Finding a solicitor
Finding a list of solicitors is easy using our helpline or website. Call 020 7320 5650 or visit our Find a Solicitor website to start your search, but think carefully about what type of service you need. The drop-down menu in the quick search on the website has a list of legal areas to help you choose. You may also want to consider whether you need a solicitor or a different sort of legal professional.
Preparing to meet your solicitor
Think carefully about the details of your case - the more preparation you do before the meeting, the more you'll get out of it. Make a list of the main points you want to make or the questions you want to ask. Get together any paperwork that might be relevant and put it in some kind of order so you can refer to it quickly. This will make it quicker and easier for your solicitor to understand your circumstances and give you proper advice.
For more extensive information visit our page on using a solicitor.
Making an appointment
Once you have found a suitable solicitor, you may need to make an appointment to meet or discuss your case over the phone. If you are meeting, let the solicitor know if there's anyone you want to bring with you. Ask if you should bring any documents with you, such as proof of identity or income.
Check how long the appointment will last so that you don't suddenly find that 'time is up' before you've made all your points. Have your notes in front of you, tick off each point as it is covered, and don't be afraid to ask if anything is said that you do not understand.
Finally, ask your solicitor to send you a letter to summarise the advice you've been given, and confirm the details. This letter is referred to as a client care letter and should contain the following:
- That he or she has taken on the work.
- The name of the person in the firm who will be dealing with your case day to day.
- The amount of time the firm will need to see your case through.
- An estimate of costs and any agreed spending limit.
- Any more information you need to supply.
Legal advice, like anything else you buy, costs money, but its value can be enormous. Charges vary between solicitors, and will depend on the expertise and experience of the individual solicitor as well as how complicated the work is.
Before making a decision about which solicitor to use, you may want to shop around. Decide on what sort of solicitor you need to speak to and get quotes from several. Many solicitors charge little or nothing for a short first interview. It is worth asking.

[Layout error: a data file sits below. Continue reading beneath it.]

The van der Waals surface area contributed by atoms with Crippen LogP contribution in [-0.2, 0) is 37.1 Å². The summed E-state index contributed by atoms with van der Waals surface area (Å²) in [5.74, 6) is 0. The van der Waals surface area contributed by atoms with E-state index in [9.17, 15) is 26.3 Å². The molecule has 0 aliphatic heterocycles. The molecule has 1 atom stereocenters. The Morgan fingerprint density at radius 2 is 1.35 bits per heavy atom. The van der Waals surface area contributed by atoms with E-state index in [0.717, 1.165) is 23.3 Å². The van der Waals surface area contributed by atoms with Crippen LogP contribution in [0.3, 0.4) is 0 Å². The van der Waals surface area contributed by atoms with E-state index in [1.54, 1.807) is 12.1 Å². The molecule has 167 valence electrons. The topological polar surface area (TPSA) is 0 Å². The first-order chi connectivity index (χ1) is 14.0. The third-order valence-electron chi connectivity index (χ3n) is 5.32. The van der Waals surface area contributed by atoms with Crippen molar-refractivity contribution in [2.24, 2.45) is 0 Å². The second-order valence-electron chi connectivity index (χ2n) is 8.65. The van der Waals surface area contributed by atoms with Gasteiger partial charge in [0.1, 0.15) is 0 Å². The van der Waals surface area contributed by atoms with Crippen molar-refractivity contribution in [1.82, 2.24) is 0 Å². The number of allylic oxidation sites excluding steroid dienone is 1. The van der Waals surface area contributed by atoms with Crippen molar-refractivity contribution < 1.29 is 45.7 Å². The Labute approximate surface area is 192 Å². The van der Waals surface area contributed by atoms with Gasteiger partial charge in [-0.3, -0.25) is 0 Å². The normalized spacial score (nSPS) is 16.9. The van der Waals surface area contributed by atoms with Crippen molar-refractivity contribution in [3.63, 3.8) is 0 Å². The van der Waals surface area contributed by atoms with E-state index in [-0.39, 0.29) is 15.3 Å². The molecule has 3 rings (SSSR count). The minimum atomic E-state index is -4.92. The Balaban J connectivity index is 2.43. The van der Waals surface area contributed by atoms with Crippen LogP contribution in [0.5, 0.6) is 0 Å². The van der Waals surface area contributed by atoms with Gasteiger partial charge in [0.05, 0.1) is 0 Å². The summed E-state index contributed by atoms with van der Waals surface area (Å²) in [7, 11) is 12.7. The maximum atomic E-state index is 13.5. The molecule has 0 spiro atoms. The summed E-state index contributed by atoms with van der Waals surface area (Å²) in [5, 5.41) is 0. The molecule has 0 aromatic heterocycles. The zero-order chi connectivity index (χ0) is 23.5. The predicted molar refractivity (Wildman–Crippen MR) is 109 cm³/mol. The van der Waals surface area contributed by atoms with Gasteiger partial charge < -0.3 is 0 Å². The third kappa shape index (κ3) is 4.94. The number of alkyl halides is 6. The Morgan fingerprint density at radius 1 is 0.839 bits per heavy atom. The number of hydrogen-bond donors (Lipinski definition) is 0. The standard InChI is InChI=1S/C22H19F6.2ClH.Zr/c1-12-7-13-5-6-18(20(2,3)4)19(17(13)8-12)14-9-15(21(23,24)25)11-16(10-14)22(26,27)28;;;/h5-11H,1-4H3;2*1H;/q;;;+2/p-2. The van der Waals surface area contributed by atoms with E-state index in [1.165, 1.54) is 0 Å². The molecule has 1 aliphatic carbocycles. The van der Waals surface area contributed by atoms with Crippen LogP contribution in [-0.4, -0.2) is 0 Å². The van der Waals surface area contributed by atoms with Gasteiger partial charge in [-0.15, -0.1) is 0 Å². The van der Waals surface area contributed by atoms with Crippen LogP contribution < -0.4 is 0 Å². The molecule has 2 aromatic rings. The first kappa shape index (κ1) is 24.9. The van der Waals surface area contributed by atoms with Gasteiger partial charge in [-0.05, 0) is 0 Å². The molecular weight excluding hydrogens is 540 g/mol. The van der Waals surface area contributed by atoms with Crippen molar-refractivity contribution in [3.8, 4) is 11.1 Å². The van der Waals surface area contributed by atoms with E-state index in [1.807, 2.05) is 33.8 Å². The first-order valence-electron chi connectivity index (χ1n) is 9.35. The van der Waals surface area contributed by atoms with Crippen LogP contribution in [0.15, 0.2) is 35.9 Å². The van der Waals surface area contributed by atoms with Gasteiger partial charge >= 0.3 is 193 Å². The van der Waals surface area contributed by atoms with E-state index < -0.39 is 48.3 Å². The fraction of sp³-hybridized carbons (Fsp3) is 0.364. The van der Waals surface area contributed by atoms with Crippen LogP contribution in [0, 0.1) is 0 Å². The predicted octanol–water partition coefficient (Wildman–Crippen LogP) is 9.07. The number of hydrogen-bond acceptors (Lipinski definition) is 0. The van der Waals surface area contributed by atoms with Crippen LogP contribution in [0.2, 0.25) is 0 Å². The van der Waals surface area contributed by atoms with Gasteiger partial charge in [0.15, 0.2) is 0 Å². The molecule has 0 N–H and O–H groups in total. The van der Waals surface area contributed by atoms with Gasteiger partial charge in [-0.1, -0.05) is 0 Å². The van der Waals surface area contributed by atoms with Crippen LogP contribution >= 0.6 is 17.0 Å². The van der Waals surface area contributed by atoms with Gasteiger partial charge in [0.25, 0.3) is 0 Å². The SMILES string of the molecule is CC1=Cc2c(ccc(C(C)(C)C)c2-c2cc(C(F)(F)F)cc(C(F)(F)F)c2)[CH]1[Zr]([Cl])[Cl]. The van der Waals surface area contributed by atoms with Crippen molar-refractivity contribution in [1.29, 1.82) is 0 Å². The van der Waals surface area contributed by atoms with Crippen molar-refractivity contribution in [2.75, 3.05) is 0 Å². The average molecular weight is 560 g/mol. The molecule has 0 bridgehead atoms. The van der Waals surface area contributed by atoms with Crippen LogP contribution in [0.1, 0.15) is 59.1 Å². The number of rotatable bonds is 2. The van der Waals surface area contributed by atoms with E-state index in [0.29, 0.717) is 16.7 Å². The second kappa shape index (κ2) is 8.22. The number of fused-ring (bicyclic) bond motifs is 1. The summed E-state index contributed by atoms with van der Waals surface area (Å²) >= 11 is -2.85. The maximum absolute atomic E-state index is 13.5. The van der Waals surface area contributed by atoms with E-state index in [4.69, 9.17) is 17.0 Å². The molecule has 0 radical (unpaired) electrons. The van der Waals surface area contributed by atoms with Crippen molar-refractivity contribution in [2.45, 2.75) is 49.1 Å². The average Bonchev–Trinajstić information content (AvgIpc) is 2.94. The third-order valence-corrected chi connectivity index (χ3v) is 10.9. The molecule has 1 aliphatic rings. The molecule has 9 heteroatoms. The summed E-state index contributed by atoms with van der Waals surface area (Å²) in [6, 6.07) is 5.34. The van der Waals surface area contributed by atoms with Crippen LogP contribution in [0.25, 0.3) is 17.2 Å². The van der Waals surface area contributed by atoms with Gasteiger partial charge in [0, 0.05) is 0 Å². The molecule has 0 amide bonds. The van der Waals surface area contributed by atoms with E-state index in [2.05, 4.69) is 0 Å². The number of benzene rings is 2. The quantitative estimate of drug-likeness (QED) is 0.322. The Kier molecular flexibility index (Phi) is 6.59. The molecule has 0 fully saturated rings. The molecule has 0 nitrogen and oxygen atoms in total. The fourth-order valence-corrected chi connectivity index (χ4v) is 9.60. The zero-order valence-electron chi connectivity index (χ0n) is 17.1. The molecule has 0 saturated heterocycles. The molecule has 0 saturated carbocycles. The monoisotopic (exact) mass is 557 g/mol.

However, price is not the only thing you have to consider. Above all, try to find a solicitor who you are comfortable with and whose advice you feel you understand.
Fixed or hourly rate?
Solicitors don't always charge a fixed fee for a particular job. The bill will often be worked out on an hourly basis, so the longer it takes, the more it costs. A solicitor must give you a cost estimate at the outset, usually at the first interview.
If an hourly rate is quoted, you may want to agree a fixed spending limit. If the costs look likely to go over this limit, your solicitor will contact you to warn you and get your agreement to continue.
Keeping in touch
Once you have appointed a solicitor, they must consult you at every important stage, to check how you want to proceed. Similarly, you need to tell your solicitor about any changes to your personal circumstances that could affect the case. This includes any changes in your financial position which could alter your eligibility for legal aid.
Concluding the matter
When your business with your solicitor has come to an end, they will send you the bill for their services, which should include the date when they need you to pay by.
They will also:
- Report the outcome of the matter to you and explain any further action that they or the firm are required still to take.
- Where appropriate, advise you about arrangements for storage, destruction and retrieval of any documents you that provided to them, and any related charges (unless this has already been agreed in the terms of business).
- If required, advise you when the matter should be further reviewed.
They will close your file once all these things have been completed.
Making a complaint
If you are not satisfied with how your solicitor handled your case or with their bill, you can complain.
Find out more
While we have made every effort to provide accurate information, the law is always changing and affects each person differently. This information is no substitute for specific advice about you personally and we will not be liable to you if you rely on this information.